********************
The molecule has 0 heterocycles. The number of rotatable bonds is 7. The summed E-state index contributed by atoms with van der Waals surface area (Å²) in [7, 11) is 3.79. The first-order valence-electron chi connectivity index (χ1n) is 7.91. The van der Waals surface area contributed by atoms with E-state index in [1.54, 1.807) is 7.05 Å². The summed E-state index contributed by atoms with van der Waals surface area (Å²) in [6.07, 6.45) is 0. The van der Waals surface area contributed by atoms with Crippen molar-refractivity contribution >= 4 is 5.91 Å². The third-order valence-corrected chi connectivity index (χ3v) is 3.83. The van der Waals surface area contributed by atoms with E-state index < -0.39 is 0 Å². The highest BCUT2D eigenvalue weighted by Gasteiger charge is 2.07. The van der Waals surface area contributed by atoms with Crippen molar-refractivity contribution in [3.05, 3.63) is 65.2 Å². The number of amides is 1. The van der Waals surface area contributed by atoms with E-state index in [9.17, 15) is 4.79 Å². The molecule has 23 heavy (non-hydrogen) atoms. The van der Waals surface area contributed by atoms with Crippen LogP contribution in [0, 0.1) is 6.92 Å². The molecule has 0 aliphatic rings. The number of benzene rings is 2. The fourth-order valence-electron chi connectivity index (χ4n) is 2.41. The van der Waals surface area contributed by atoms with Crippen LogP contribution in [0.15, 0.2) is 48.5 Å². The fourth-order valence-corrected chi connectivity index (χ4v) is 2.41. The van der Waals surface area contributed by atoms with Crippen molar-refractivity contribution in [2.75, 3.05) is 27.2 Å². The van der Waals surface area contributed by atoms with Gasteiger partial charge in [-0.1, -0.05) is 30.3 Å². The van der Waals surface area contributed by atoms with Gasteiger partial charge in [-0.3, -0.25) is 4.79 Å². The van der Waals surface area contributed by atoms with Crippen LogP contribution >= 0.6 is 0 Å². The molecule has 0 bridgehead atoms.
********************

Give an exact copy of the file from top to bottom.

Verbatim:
The molecule has 0 heterocycles. The number of rotatable bonds is 7. The summed E-state index contributed by atoms with van der Waals surface area (Å²) in [7, 11) is 3.79. The first-order valence-electron chi connectivity index (χ1n) is 7.91. The van der Waals surface area contributed by atoms with E-state index in [1.54, 1.807) is 7.05 Å². The summed E-state index contributed by atoms with van der Waals surface area (Å²) in [6.07, 6.45) is 0. The van der Waals surface area contributed by atoms with Crippen molar-refractivity contribution >= 4 is 5.91 Å². The third-order valence-corrected chi connectivity index (χ3v) is 3.83. The van der Waals surface area contributed by atoms with E-state index < -0.39 is 0 Å². The highest BCUT2D eigenvalue weighted by Gasteiger charge is 2.07. The van der Waals surface area contributed by atoms with Crippen molar-refractivity contribution in [3.05, 3.63) is 65.2 Å². The number of amides is 1. The van der Waals surface area contributed by atoms with E-state index in [9.17, 15) is 4.79 Å². The molecule has 23 heavy (non-hydrogen) atoms. The van der Waals surface area contributed by atoms with Crippen LogP contribution in [0, 0.1) is 6.92 Å². The molecule has 0 aliphatic rings. The number of benzene rings is 2. The fourth-order valence-electron chi connectivity index (χ4n) is 2.41. The van der Waals surface area contributed by atoms with Crippen LogP contribution in [0.15, 0.2) is 48.5 Å². The fourth-order valence-corrected chi connectivity index (χ4v) is 2.41. The van der Waals surface area contributed by atoms with Crippen molar-refractivity contribution in [2.75, 3.05) is 27.2 Å². The van der Waals surface area contributed by atoms with Gasteiger partial charge in [-0.1, -0.05) is 30.3 Å². The van der Waals surface area contributed by atoms with Gasteiger partial charge in [-0.3, -0.25) is 4.79 Å². The van der Waals surface area contributed by atoms with Crippen LogP contribution >= 0.6 is 0 Å². The molecule has 0 bridgehead atoms.